Think of New World Projects as an experimental department of the New World Whisky Distillery. They’ve released a number of single cask bottlings over the last 12 months or so, including some pretty interesting combinations. Think: a red wine cask with virgin oak lids. Or perhaps a ginger beer cask-finished whisky, where the cask was seasoned with ginger beer they brewed themselves.

The whisky: Baranows Selection #2 

So when I heard about their latest offering – this New World Projects PX cask, bottled exclusively for Baranows Lounge in Melbourne – I knew I had to try it.

Baranows PX 2

In case you thought the colour in the first picture was influenced by the background, here’s another, directly under a desk lamp. This is a serious Darth Vader whisky! Yes, it’s all natural colour as well.

One of the other great things I love about New World Whisky Distillery is that their Distillery Manager, Ian Thorn, keeps immaculate records on everything they produce as well. A short email exchange yielded some great info on this cask.

  • Single cask 110304-06-446 was a 50 litre re-coopered ex-pedro ximenez cask sourced from Montilla (Córdoba) CP in Spain
  • It was filled with new make spirit on 4 March 2011 at 55.7% ABV
  • It was emptied and bottled on 1 September 2014 at cask strength of 59.3% ABV (yes, in our climate water evaporates quicker than alcohol, leading to higher ABVs)
  • The cask lost a huge 26.5% of its contents over that three and a half year maturation period, meaning just 44 bottles of this whisky remained.

So in pictures and on paper, there’s little doubt that this thing looks and sounds pretty special, but as always, the proof is in the pudding.

Baranows PX Glass

Nose

After a short while in the glass, this is nothing but rich and desserty. Did I mention it’s rich? Crème brulee, complete with vanilla notes, caramel and a hint of that banana estery note that I often associate with Starward whisky. Sweet caramelized figs, prunes, brown sugar and some cinnamon. The nose on this is big, young and spritely – nothing closed or dusty about this, as you can sometimes find with older, full-term sherry matured whisky.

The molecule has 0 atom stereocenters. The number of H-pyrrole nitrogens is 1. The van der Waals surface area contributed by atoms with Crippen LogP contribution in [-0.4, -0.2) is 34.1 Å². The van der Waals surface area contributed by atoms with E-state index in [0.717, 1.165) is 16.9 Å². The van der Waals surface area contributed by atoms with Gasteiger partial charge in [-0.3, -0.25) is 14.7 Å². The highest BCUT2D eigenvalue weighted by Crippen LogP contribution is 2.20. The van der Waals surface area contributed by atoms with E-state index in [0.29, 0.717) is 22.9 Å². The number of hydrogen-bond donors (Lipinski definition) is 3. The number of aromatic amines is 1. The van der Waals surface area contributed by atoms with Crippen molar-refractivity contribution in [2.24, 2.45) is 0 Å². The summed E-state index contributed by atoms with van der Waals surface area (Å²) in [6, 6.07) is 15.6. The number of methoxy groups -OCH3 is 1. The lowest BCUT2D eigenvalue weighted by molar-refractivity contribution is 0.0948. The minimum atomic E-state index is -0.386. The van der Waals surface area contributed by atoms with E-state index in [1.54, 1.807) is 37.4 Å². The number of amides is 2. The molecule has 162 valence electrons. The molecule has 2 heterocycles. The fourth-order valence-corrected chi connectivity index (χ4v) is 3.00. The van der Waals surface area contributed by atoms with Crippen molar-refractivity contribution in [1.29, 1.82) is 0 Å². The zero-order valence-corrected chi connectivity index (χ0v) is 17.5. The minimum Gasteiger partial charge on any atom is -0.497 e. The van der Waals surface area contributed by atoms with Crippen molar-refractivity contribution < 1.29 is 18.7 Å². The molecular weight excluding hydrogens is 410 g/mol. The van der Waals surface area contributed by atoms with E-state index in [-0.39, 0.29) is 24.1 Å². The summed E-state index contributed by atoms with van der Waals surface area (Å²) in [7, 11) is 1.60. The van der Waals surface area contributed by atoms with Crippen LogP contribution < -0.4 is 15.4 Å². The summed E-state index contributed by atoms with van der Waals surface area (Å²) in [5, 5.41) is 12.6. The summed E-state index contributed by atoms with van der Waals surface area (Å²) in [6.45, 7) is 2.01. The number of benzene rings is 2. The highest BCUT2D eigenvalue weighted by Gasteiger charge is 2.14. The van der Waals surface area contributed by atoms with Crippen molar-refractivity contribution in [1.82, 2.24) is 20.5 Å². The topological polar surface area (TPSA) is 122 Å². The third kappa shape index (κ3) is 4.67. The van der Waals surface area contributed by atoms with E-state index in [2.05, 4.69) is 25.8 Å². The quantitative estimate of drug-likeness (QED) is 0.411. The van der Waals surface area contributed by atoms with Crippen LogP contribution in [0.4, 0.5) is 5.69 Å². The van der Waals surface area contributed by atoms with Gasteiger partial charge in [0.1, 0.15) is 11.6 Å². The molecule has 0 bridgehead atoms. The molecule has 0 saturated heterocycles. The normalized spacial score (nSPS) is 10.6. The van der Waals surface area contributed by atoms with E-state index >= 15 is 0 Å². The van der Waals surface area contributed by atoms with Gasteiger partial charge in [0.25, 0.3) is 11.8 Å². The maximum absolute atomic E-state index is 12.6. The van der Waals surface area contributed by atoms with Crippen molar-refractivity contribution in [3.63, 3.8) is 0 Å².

There is some alcohol (after all, it’s 59%), but it’s not as fierce on the nose as you might expect from something this young. I could seriously spend half an hour nosing this one. A true after dinner dram.

Palate

On first sip I got an instant burst of salivation – no avoiding the alcohol here, but it’s not unpleasant. It’s viscous, thick and full on the palate. There’s an initial burst of sweetness, but it’s a fair bit drier on the palate than you’d expect from the nose. More of that classic PX cask comes out now, with dried red fruits and those classic Christmas cake flavours (raisins, prunes, spice and a slight bitter nuttiness).

Baranows PX tears and legs

Putting the glass back down I couldn’t help but stare at it – check out those fat lingering legs! (that sounds really weird, doesn’t it?)

Finish

Really quite long and warming on the finish. It remains sweet throughout the mouth with lingering warmth, but minimal spice. I found a fairly strong vanilla note rolling in after a few seconds as well. Give it some time and there’s some bitter oak towards the end – call it pencil shavings or dusty, high cacao dark chocolate if you will.

With such an enticing nose and clean tasting palate, to me, this comes across as a really clean sherry cask. I didn’t come across any off-putting notes of rubber or sulphur what-so-ever.

When, where and how much?

The remaining bottles (and there aren’t many of them!) are available now, exclusively through Baranow’s Lounge in Melbourne at an RRP of AU$299. See here for more information.

The bottle reviewed was purchased by The Whisky Ledger.